Last modified on 14 January 2011, at 00:31

Signal Processing/Image Editing

As an image is a type of 2-D signal; instead of just time-amplitude pairs that correspond to a voice transmission, consider "time in the X domain"-"time in the Y domain"-amplitude pairs. That is, an X coordinate, a Y coordinate and an amplitude. This will give you a monochromatic image. As such, signal processing tools can be used in editing images.

Singular Value DecompositionEdit

The Singular Value Decomposition is a matrix decomposition (another way to say factorization).

M = U\Sigma V^*

where

  • U is an m×m unitary matrix over.
  • Σ is an m×n diagonal matrix with nonnegative real numbers s_{n,n} on the diagonal where

s_{1,1}> s_{2,2} > \ldots s_{n,n}
  • V*, an n×n unitary matrix. V* is the conjugate transpose (take the complex conjugate of all entries, and then perform a transpose operation on the matrix) of V.

The diagonal entries Σi,i of Σ are known as the singular values of M.


Image CompressionEdit

The nature of the singular values Σ is such that for a certain k,


s_{1,1}> s_{2,2} >> s_{k,k} > \ldots s_{n,n}

In order to transmit a 10x10 monochromatic image with 2 values ("on" or "off") it would require a matrix that has 10x10 = 100 entries. Consider the following image.

SVD example1.jpg

This image can be represented by the following matrix.

M = 
\begin{bmatrix}
1 & 1 & 1 & 1 & 1 & 1 & 1 & 1 & 1 & 1\\
1 & 1 & 1 & 1 & 1 & 1 & 1 & 1 & 1 & 1\\
1 & 1 & 0 & 0 & 0 & 0 & 0 & 0 & 1 & 1\\
1 & 1 & 0 & 0 & 0 & 0 & 0 & 0 & 1 & 1\\
1 & 1 & 0 & 0 & 1 & 1 & 0 & 0 & 1 & 1\\
1 & 1 & 0 & 0 & 1 & 1 & 0 & 0 & 1 & 1\\
1 & 1 & 0 & 0 & 0 & 0 & 0 & 0 & 1 & 1\\
1 & 1 & 0 & 0 & 0 & 0 & 0 & 0 & 1 & 1\\
1 & 1 & 1 & 1 & 1 & 1 & 1 & 1 & 1 & 1\\
1 & 1 & 1 & 1 & 1 & 1 & 1 & 1 & 1 & 1\end{bmatrix}

The singular value decomposition of which is

M = U\Sigma V^*,

Where



\Sigma = 
\begin{bmatrix}

7.557 & 0 & 0 & 0 & 0 & 0 & 0 & 0 & 0 & 0\\
0 & 2.979 & 0 & 0 & 0 & 0 & 0 & 0 & 0 & 0\\
0 & 0 & 1.422 & 0 & 0 & 0 & 0 & 0 & 0 & 0\\
0 & 0 & 0 & 0 & 0 & 0 & 0 & 0 & 0 & 0\\
0 & 0 & 0 & 0 & 0 & 0 & 0 & 0 & 0 & 0\\
0 & 0 & 0 & 0 & 0 & 0 & 0 & 0 & 0 & 0\\
0 & 0 & 0 & 0 & 0 & 0 & 0 & 0 & 0 & 0\\
0 & 0 & 0 & 0 & 0 & 0 & 0 & 0 & 0 & 0\\
0 & 0 & 0 & 0 & 0 & 0 & 0 & 0 & 0 & 0\\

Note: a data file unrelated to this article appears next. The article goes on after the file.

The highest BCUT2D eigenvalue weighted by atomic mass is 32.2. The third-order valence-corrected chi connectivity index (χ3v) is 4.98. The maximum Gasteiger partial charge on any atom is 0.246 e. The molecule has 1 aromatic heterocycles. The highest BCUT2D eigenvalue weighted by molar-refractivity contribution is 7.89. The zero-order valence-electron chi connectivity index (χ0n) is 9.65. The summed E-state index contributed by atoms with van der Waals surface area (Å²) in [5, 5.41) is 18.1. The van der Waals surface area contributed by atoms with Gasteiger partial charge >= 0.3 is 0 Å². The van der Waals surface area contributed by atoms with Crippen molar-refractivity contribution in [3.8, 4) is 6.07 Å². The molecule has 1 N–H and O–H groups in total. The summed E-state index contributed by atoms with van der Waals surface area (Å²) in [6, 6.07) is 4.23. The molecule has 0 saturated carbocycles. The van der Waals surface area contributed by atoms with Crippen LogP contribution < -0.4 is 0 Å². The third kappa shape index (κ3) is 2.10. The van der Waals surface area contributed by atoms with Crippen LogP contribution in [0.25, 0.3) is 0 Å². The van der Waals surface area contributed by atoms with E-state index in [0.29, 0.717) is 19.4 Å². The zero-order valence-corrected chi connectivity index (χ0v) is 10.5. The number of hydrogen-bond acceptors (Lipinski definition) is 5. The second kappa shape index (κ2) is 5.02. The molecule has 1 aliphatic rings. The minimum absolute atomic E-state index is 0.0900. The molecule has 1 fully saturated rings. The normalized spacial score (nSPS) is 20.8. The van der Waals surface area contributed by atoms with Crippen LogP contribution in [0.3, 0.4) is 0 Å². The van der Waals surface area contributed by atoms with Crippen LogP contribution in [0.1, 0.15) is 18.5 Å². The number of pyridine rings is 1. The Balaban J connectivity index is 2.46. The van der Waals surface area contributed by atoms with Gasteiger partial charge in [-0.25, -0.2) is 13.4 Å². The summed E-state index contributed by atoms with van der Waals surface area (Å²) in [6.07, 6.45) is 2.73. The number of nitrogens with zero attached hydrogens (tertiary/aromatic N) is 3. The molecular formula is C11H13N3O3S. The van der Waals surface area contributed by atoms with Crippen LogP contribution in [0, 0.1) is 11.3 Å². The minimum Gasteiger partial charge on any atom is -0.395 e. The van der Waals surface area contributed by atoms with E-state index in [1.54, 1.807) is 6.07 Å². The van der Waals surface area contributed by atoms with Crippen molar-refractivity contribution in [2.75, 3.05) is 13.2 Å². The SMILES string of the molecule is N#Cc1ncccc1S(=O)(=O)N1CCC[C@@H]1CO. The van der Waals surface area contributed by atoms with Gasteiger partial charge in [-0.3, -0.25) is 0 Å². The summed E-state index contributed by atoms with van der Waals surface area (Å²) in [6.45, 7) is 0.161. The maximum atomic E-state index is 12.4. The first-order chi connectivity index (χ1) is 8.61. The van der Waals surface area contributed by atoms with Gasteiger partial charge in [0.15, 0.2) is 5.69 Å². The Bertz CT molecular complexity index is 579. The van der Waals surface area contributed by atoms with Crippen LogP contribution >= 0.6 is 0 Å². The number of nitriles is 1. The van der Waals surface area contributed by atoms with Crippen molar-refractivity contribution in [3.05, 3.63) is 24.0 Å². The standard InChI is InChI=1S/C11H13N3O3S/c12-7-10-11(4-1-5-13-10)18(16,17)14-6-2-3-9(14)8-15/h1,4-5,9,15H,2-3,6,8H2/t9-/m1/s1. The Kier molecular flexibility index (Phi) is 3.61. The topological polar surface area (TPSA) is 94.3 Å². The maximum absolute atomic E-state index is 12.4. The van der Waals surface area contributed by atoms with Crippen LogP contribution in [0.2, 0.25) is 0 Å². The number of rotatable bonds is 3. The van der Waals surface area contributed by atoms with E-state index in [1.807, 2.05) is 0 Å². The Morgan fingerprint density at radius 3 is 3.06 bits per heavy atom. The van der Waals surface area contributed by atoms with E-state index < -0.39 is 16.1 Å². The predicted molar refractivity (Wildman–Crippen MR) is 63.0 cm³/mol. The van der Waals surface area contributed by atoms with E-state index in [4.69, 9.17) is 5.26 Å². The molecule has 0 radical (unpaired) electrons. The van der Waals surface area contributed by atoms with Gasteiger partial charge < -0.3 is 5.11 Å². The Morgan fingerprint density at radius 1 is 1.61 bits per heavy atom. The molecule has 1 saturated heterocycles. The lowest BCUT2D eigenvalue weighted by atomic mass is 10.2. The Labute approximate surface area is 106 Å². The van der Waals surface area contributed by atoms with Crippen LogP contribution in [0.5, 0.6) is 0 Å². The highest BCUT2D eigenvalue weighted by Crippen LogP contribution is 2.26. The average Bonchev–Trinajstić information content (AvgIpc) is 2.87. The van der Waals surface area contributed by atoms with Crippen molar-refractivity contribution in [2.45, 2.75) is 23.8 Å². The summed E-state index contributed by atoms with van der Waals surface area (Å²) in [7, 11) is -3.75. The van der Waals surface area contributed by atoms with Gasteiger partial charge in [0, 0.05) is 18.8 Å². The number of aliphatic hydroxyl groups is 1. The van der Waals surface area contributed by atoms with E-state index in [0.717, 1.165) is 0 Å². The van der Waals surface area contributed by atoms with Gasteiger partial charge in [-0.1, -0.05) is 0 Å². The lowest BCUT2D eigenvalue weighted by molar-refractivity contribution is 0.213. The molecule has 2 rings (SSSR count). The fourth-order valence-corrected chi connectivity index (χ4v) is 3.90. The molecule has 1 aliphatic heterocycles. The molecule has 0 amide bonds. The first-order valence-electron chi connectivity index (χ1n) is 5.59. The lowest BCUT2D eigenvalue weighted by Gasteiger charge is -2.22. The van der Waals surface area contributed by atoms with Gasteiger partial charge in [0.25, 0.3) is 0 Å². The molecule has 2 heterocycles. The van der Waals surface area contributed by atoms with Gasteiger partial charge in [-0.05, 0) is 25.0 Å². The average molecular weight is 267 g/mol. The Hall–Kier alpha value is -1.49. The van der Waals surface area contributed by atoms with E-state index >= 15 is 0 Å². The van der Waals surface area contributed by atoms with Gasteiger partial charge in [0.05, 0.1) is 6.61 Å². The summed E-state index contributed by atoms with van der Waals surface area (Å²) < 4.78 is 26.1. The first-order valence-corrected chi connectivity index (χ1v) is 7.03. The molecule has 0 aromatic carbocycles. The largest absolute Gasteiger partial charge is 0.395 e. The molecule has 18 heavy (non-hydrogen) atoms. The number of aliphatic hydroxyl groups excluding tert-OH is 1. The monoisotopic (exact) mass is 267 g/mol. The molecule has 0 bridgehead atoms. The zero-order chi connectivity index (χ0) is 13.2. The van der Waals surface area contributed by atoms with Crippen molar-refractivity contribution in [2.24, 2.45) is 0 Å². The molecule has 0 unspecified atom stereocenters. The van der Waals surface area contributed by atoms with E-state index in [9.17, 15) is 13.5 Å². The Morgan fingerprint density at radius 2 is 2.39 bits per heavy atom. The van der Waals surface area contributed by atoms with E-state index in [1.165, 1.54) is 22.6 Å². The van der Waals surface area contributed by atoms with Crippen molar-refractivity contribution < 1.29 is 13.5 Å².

0 & 0 & 0 & 0 & 0 & 0 & 0 & 0 & 0 & 0\end{bmatrix}

Using the matrix


\Sigma_{sm} = 
\begin{bmatrix}

7.557 & 0 & 0\\
0 & 2.979 & 0\\
0 & 0 & 1.422\end{bmatrix}

And corresponding "truncated" versions of U and V* (Use only the first three columns of U and the first three columns of V*), we can find that



M_{sm}=

\begin{bmatrix}

 0.999 & 0.999 & 0.999 & 0.999 & 1.000 & 1.000 & 0.999 & 0.999 & 0.999 & 0.999\\
 0.999 & 0.999 & 0.999 & 0.999 & 1.000 & 1.000 & 0.999 & 0.999 & 0.999 & 0.999\\
 1.000 & 1.000 &-0.001 &-0.001 &-0.001 &-0.001 &-0.001 &-0.001 & 1.000 & 1.000\\
 1.000 & 1.000 &-0.001 &-0.001 &-0.001 &-0.001 &-0.001 &-0.001 & 1.000 & 1.000\\
 1.000 & 1.000 &-0.001 &-0.001 & 1.001 & 1.001 &-0.001 &-0.001 & 1.000 & 1.000\\
 1.000 & 1.000 &-0.001 &-0.001 & 1.001 & 1.001 &-0.001 &-0.001 & 1.000 & 1.000\\
 1.000 & 1.000 &-0.001 &-0.001 &-0.001 &-0.001 &-0.001 &-0.001 & 1.000 & 1.000\\
 1.000 & 1.000 &-0.001 &-0.001 &-0.001 &-0.001 &-0.001 &-0.001 & 1.000 & 1.000\\
 0.999 & 0.999 & 0.999 & 0.999 & 1.000 & 1.000 & 0.999 & 0.999 & 0.999 & 0.999\\
 0.999 & 0.999 & 0.999 & 0.999 & 1.000 & 1.000 & 0.999 & 0.999 & 0.999 & 0.999\end{bmatrix}

A cursory examination of the previous matrix will show that M_{sm} is approximately equal to M. Note that the truncated version of U and V* use 3*10 numbers each. The total number of values needed for this type of storage is 2*30+3 = 63. Which means data usage is reduced by nearly half.

Noise RemovalEdit